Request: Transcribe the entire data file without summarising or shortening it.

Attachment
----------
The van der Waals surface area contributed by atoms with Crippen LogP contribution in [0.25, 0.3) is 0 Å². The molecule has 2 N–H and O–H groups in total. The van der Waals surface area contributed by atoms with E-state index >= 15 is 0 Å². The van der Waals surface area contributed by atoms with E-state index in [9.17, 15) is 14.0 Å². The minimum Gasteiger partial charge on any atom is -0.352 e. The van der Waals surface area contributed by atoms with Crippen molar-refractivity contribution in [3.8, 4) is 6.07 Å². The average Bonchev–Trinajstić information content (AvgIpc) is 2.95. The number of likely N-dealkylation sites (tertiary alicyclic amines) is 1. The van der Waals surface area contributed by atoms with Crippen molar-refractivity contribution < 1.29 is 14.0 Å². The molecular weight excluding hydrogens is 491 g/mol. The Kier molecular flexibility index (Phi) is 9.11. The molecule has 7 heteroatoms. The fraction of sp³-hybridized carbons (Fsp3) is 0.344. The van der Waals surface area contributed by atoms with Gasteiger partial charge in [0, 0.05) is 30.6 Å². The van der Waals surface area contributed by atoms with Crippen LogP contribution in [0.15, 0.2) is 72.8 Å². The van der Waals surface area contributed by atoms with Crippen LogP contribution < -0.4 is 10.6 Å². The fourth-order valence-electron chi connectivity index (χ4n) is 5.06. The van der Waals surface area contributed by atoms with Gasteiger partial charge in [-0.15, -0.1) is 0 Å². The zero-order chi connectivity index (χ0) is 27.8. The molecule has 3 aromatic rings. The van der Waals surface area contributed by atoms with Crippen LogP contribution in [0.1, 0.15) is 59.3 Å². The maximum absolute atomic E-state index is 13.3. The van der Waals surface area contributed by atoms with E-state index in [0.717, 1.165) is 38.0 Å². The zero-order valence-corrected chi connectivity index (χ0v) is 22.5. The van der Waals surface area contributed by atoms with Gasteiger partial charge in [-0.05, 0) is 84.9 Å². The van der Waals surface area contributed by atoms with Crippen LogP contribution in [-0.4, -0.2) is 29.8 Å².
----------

The van der Waals surface area contributed by atoms with Crippen LogP contribution in [0.25, 0.3) is 0 Å². The molecule has 2 N–H and O–H groups in total. The van der Waals surface area contributed by atoms with E-state index >= 15 is 0 Å². The van der Waals surface area contributed by atoms with E-state index in [9.17, 15) is 14.0 Å². The minimum Gasteiger partial charge on any atom is -0.352 e. The van der Waals surface area contributed by atoms with Crippen molar-refractivity contribution in [3.8, 4) is 6.07 Å². The average Bonchev–Trinajstić information content (AvgIpc) is 2.95. The number of likely N-dealkylation sites (tertiary alicyclic amines) is 1. The van der Waals surface area contributed by atoms with Crippen molar-refractivity contribution < 1.29 is 14.0 Å². The molecular weight excluding hydrogens is 491 g/mol. The Kier molecular flexibility index (Phi) is 9.11. The molecule has 7 heteroatoms. The fraction of sp³-hybridized carbons (Fsp3) is 0.344. The van der Waals surface area contributed by atoms with Gasteiger partial charge in [0, 0.05) is 30.6 Å². The van der Waals surface area contributed by atoms with Crippen LogP contribution in [0.15, 0.2) is 72.8 Å². The van der Waals surface area contributed by atoms with Crippen LogP contribution < -0.4 is 10.6 Å². The fourth-order valence-electron chi connectivity index (χ4n) is 5.06. The van der Waals surface area contributed by atoms with Gasteiger partial charge in [-0.15, -0.1) is 0 Å². The zero-order chi connectivity index (χ0) is 27.8. The molecule has 3 aromatic rings. The van der Waals surface area contributed by atoms with Crippen LogP contribution in [0.1, 0.15) is 59.3 Å². The maximum absolute atomic E-state index is 13.3. The van der Waals surface area contributed by atoms with E-state index in [0.717, 1.165) is 38.0 Å². The zero-order valence-corrected chi connectivity index (χ0v) is 22.5. The van der Waals surface area contributed by atoms with Gasteiger partial charge in [-0.05, 0) is 84.9 Å². The van der Waals surface area contributed by atoms with Crippen LogP contribution in [-0.4, -0.2) is 29.8 Å².